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  1. Sadly the 28th of December saw the last scheduled working of a passenger train on the Cumbrian Coast line with Class 37 diesel haulage. The contract was due to expire late in January but the decision was taken before Christmas that the service would be discontinued before the New year. As you will know, if you have followed my other posts, DRS have been supplying Class 37/4s and Mark 2 coaches to support Northern rail for a couple of years to increase capacity on the line between Carlisle and Barrow in Furness. The results have been mixed as the locomotives, introduced in the early 60's have had reliability issues and the Northern Drivers, more used to driving two car DMUs, needed a lot more training than they were given. What was obvious was how much it grabbed the attention of railfans from far and wide. Some of the 37s have had serious money spent on them and have become celebrity engines So I set out to capture as much action as I could in the lat two weeks bearing in mind that the weather and light was appalling for much of the time. The first northbound train in the morning was impossible it being pitch black and the first southbound, passing at 08.30, was problematic. really the last one where there was decent light was the Northbound 2C59 just after 3 in the afternoon so opportunities were limited Three locos were the mainstay for the last few days 37 401 'Mary Queen of Scots' was doing O.K until a spectacular failure at Foxfield blocked the Up line for Five hours and meant a 'Thunderbird' loco being dispatched from Carlisle to rescue it! 37 425 which uniquely carries different nameplates either side 'Sir Robert MaCalpine' and 'Concrete Bob' behaved itself for the duration although it was getting filthy with the weather 401 was replaced with 37 424 'Avro Vulcan XH588' which confusingly has the number 558 in big numerals on the side. This was the million pound 'show pony' when it returned from major works overhaul including a full re-skin of the bodyshell The last one I got was yesterday's 2C59 Barrow to Carlisle with 424 on the point. The 'Cumbrian Coast Express' headboard had re-appeared and although loco hauled trains continued until later that evening that was pretty much it. There had been some railfans around who had got wind of the end and were riding and recording as many as they could. So 2019 is going to be a lot quieter on the Cumbrian Coast as DMUs replace the 37s. While local residents will not miss the throaty roar of the English Electric 12CSVT engines the railfans really will. And with the 37s displaced from Nuclear services by Class 68s and also the class 88 Hybrids it's going to be a lot less interesting for photography and video next year for me The video is here, the sound is so evocative! Cheers Kev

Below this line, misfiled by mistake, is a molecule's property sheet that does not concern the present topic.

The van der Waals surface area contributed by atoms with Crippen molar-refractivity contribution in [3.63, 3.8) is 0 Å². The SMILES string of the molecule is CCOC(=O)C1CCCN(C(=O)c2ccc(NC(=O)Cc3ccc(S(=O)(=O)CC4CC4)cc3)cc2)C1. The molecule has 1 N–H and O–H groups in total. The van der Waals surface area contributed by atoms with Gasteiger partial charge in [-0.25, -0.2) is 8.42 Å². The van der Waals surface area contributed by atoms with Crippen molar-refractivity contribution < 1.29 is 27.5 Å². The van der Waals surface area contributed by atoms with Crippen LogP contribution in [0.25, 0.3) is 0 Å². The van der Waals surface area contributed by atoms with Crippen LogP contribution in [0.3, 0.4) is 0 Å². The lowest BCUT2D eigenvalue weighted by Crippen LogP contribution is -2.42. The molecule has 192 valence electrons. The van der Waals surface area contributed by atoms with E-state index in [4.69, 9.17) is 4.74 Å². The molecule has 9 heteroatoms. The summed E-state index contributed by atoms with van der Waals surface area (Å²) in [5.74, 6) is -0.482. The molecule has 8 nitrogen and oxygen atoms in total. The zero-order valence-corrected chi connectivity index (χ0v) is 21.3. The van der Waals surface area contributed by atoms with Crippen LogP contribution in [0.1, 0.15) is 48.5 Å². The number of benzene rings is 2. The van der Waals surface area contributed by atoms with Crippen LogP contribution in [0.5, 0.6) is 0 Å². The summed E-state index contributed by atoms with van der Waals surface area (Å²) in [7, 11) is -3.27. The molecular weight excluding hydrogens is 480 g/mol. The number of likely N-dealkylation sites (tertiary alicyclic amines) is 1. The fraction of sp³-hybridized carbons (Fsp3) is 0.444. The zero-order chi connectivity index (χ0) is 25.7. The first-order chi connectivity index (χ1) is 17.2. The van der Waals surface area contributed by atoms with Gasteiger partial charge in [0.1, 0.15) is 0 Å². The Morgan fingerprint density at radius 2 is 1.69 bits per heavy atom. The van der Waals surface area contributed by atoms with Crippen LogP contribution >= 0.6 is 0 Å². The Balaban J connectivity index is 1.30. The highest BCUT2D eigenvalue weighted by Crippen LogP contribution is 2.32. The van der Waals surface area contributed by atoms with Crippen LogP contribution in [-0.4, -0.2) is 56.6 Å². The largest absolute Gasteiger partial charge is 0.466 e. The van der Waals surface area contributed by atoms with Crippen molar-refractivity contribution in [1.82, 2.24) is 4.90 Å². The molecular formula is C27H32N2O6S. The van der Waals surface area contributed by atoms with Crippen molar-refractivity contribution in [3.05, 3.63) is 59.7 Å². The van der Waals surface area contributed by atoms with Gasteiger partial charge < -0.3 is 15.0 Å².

2. Hi all After over forty years the Cumbrian Coast line between Barrow in Furness and Whitehaven in the North West of England finally re-opened for Sunday Services on the 20th May. The last service was in 1976 and left some major tourist attractions accessible only by car or sporadic bus services at weekends. The new service had been trailed for a while but leading up to it there was some doubt about whether there would be sufficient traincrew to operate it. In the event a full service ran on that first day with 156 363 doing the honours with the first Barrow to Millom working. Not exactly rammed with passengers though! This unit, seen at Askam, returned about forty minutes later with a few pioneer passengers aboard. As the day drew on the higher capacity Class 156s started to make an appearance 156 445 in the new 'Whiter' Northern livery traverses the s curve at Thwaites Flats on the single line section between Park South and Barrow. Hard to believe that this bucolic setting was once a very busy triangular junction, double tracked, with a constant procession of Iron ore, Coke and finished steel trains running 24/7. 156 490 had come up from Carnforth and again was lightly loaded but ridership will evolve, particularly when the ral ale fans find they can get to the famous 'Prince of wales' at Foxfield pub on a Sunday with ease